Moody’s Flags Downgrade Risk on BMW Retreat: South Africa CreditRobert Brand
A year after Moody’s Investors Service cut South Africa’s creditworthiness for the first time since the end of apartheid, the ratings company highlighted the risk of another downgrade as labor unrest dents growth.
Bayerische Motoren Werke AG’s decision earlier this month to halt expansion in Africa’s biggest economy following a three-week strike is evidence that labor strife is undermining growth, and other companies may follow, Moody’s said in a report on Oct. 12. Moody’s last downgrade came a month before Finance Minister Pravin Gordhan’s 2012 mid-term budget and was followed by rating cuts by Standard & Poor’s and Fitch Ratings. Gordhan will update his growth and fiscal projections on Oct. 23.
“The South African sovereign remains exposed to downgrade risks,” Mohammed Kazmi, an emerging-markets strategist at Royal Bank of Scotland Group Plc, said by phone from London yesterday. “The curbing of investment by the likes of BMW is another possible trigger for a downgrade. It only adds to the woes.”
Worker unrest has contributed to South Africa’s 10-year yields climbing 77 basis points this year, the most after Turkey among emerging-market nations in Europe, the Middle East and Africa, according to data compiled by Bloomberg. The nation’s sovereign risk premium has soared 84 basis points, compared with 27 basis points for similarly-rated Mexico.
Moody’s rates South African debt at Baa1, the third-lowest investment-grade level and on par with Thailand and Russia. S&P downgraded the nation in October last year to BBB, its second-lowest investment grade, and Fitch followed with a similar cut in January. Moody’s and S&P have a negative outlook on the rating, indicating they may lower it further.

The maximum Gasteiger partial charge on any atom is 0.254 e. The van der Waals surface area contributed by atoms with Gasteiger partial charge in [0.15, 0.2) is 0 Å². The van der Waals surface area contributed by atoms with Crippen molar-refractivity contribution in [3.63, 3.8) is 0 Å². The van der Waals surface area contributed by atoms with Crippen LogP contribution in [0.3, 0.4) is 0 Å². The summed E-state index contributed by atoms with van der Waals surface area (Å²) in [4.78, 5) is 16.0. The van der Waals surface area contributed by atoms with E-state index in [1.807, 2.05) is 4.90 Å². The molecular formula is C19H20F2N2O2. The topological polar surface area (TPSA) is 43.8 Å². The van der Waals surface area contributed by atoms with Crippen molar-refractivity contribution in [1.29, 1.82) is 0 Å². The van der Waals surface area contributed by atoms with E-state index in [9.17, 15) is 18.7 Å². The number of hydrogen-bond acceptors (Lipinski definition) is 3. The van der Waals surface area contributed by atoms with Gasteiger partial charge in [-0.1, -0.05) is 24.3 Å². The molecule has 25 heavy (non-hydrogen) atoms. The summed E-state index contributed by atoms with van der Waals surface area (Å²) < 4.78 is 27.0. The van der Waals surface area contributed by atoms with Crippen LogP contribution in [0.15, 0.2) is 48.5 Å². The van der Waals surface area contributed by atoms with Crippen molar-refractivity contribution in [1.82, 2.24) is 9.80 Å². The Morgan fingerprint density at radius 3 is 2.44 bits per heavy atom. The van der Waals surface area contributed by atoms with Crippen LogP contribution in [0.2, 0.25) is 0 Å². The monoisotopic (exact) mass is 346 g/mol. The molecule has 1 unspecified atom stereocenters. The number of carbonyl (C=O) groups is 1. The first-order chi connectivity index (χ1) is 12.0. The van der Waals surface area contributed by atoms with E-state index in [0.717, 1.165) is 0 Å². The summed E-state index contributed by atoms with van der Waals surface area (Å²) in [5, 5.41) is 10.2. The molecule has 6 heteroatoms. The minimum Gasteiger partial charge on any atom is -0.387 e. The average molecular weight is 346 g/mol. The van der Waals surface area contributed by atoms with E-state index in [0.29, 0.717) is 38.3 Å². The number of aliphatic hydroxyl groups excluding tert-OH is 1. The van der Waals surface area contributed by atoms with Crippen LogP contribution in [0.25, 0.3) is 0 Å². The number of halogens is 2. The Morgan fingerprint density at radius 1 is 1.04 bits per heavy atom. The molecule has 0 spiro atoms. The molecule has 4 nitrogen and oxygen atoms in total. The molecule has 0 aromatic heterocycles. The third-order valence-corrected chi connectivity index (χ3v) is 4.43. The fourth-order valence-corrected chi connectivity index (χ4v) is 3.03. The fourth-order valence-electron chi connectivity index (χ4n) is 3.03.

BMW, the world’s largest maker of luxury vehicles, said on Oct. 3 it will cancel plans to expand following labor strikes that cost the industry as much as 700 million rand ($70 million) a day, according to the Automobile Manufacturers Employers Association.
The move “is tangible evidence of the negative impact that the increase in work days lost to strikes is likely to pose for the economy,” Moody’s said. “Such decisions are likely to be repeated by other companies when such significant losses are incurred.”
In his February budget speech, Gordhan pledged to cut spending to reduce the fiscal shortfall, estimated at 4.6 percent of gross domestic product for the year through March.
The Treasury won’t comment before Gordhan’s mid-term budget statement next week, spokeswoman Phumza Macanda said in an e-mailed response to questions yesterday.
“Steep socio-economic challenges,” including low education levels, poverty and unemployment, threaten long-term economic and political stability and constrain South Africa’s ratings, Moody’s said. The nation may face another downgrade if government raised debt levels “much further” in response to “socio-political unrest,” it said.
Moody’s declined to comment.